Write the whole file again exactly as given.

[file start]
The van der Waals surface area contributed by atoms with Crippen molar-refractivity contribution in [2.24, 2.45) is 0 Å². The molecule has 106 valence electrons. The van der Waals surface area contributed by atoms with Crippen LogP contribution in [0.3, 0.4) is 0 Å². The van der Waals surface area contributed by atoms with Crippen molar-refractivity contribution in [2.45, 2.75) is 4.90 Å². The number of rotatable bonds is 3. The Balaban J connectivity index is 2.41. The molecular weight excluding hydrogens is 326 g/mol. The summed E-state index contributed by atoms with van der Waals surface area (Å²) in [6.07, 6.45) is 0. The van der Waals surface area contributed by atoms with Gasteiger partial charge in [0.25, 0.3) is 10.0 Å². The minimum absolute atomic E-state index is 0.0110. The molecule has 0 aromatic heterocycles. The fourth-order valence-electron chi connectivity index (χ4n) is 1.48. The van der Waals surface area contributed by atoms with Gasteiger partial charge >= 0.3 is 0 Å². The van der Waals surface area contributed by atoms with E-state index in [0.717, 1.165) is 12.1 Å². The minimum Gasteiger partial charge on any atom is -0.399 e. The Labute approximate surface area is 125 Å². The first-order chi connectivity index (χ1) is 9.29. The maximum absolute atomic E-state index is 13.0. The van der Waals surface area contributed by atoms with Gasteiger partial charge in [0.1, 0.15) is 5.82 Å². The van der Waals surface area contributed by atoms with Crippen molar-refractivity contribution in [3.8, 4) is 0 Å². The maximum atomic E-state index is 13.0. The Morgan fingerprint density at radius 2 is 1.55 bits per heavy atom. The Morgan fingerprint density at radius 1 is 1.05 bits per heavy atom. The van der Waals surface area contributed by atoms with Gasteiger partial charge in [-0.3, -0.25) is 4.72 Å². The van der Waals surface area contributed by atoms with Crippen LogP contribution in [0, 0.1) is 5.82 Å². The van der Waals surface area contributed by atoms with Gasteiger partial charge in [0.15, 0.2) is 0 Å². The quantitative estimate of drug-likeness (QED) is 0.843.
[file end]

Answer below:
The van der Waals surface area contributed by atoms with Crippen molar-refractivity contribution in [2.24, 2.45) is 0 Å². The molecule has 106 valence electrons. The van der Waals surface area contributed by atoms with Crippen LogP contribution in [0.3, 0.4) is 0 Å². The van der Waals surface area contributed by atoms with Crippen molar-refractivity contribution in [2.45, 2.75) is 4.90 Å². The number of rotatable bonds is 3. The Balaban J connectivity index is 2.41. The molecular weight excluding hydrogens is 326 g/mol. The summed E-state index contributed by atoms with van der Waals surface area (Å²) in [6.07, 6.45) is 0. The van der Waals surface area contributed by atoms with Gasteiger partial charge in [0.25, 0.3) is 10.0 Å². The minimum absolute atomic E-state index is 0.0110. The molecule has 0 aromatic heterocycles. The fourth-order valence-electron chi connectivity index (χ4n) is 1.48. The van der Waals surface area contributed by atoms with Gasteiger partial charge >= 0.3 is 0 Å². The van der Waals surface area contributed by atoms with E-state index in [0.717, 1.165) is 12.1 Å². The minimum Gasteiger partial charge on any atom is -0.399 e. The Labute approximate surface area is 125 Å². The first-order chi connectivity index (χ1) is 9.29. The maximum absolute atomic E-state index is 13.0. The van der Waals surface area contributed by atoms with Gasteiger partial charge in [0.1, 0.15) is 5.82 Å². The van der Waals surface area contributed by atoms with Crippen molar-refractivity contribution in [3.8, 4) is 0 Å². The maximum atomic E-state index is 13.0. The Morgan fingerprint density at radius 2 is 1.55 bits per heavy atom. The Morgan fingerprint density at radius 1 is 1.05 bits per heavy atom. The van der Waals surface area contributed by atoms with Gasteiger partial charge in [-0.3, -0.25) is 4.72 Å². The van der Waals surface area contributed by atoms with Crippen LogP contribution in [0, 0.1) is 5.82 Å². The van der Waals surface area contributed by atoms with Gasteiger partial charge in [0.15, 0.2) is 0 Å². The quantitative estimate of drug-likeness (QED) is 0.843.